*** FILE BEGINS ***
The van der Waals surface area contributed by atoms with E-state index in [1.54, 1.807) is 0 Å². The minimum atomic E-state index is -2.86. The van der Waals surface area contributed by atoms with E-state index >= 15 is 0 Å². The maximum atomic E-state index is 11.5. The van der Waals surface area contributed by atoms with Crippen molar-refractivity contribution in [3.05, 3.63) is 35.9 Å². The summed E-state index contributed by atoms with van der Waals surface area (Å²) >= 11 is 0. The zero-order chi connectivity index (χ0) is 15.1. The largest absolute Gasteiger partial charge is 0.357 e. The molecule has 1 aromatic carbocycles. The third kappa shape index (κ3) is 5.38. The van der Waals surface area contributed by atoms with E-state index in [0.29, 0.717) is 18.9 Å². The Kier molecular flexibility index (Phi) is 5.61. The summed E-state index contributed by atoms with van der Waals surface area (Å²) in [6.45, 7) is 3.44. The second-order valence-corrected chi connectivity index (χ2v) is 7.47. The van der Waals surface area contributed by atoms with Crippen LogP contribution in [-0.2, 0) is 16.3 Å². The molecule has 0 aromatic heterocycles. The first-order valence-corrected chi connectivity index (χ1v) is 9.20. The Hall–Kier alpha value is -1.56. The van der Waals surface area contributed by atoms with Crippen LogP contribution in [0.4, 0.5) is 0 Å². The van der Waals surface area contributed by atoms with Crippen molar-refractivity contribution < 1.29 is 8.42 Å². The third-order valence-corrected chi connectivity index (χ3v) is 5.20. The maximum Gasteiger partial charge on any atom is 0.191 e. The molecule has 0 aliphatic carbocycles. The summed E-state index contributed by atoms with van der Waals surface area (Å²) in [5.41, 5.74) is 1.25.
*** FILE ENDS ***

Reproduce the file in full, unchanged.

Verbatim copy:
The van der Waals surface area contributed by atoms with E-state index in [1.54, 1.807) is 0 Å². The minimum atomic E-state index is -2.86. The van der Waals surface area contributed by atoms with E-state index >= 15 is 0 Å². The maximum atomic E-state index is 11.5. The van der Waals surface area contributed by atoms with Crippen molar-refractivity contribution in [3.05, 3.63) is 35.9 Å². The summed E-state index contributed by atoms with van der Waals surface area (Å²) >= 11 is 0. The zero-order chi connectivity index (χ0) is 15.1. The largest absolute Gasteiger partial charge is 0.357 e. The molecule has 1 aromatic carbocycles. The third kappa shape index (κ3) is 5.38. The van der Waals surface area contributed by atoms with E-state index in [0.29, 0.717) is 18.9 Å². The Kier molecular flexibility index (Phi) is 5.61. The summed E-state index contributed by atoms with van der Waals surface area (Å²) in [6.45, 7) is 3.44. The second-order valence-corrected chi connectivity index (χ2v) is 7.47. The van der Waals surface area contributed by atoms with Crippen LogP contribution in [-0.2, 0) is 16.3 Å². The molecule has 0 aromatic heterocycles. The first-order valence-corrected chi connectivity index (χ1v) is 9.20. The Hall–Kier alpha value is -1.56. The van der Waals surface area contributed by atoms with Crippen LogP contribution in [0.4, 0.5) is 0 Å². The van der Waals surface area contributed by atoms with Crippen molar-refractivity contribution < 1.29 is 8.42 Å². The third-order valence-corrected chi connectivity index (χ3v) is 5.20. The maximum Gasteiger partial charge on any atom is 0.191 e. The molecule has 0 aliphatic carbocycles. The summed E-state index contributed by atoms with van der Waals surface area (Å²) in [5.41, 5.74) is 1.25.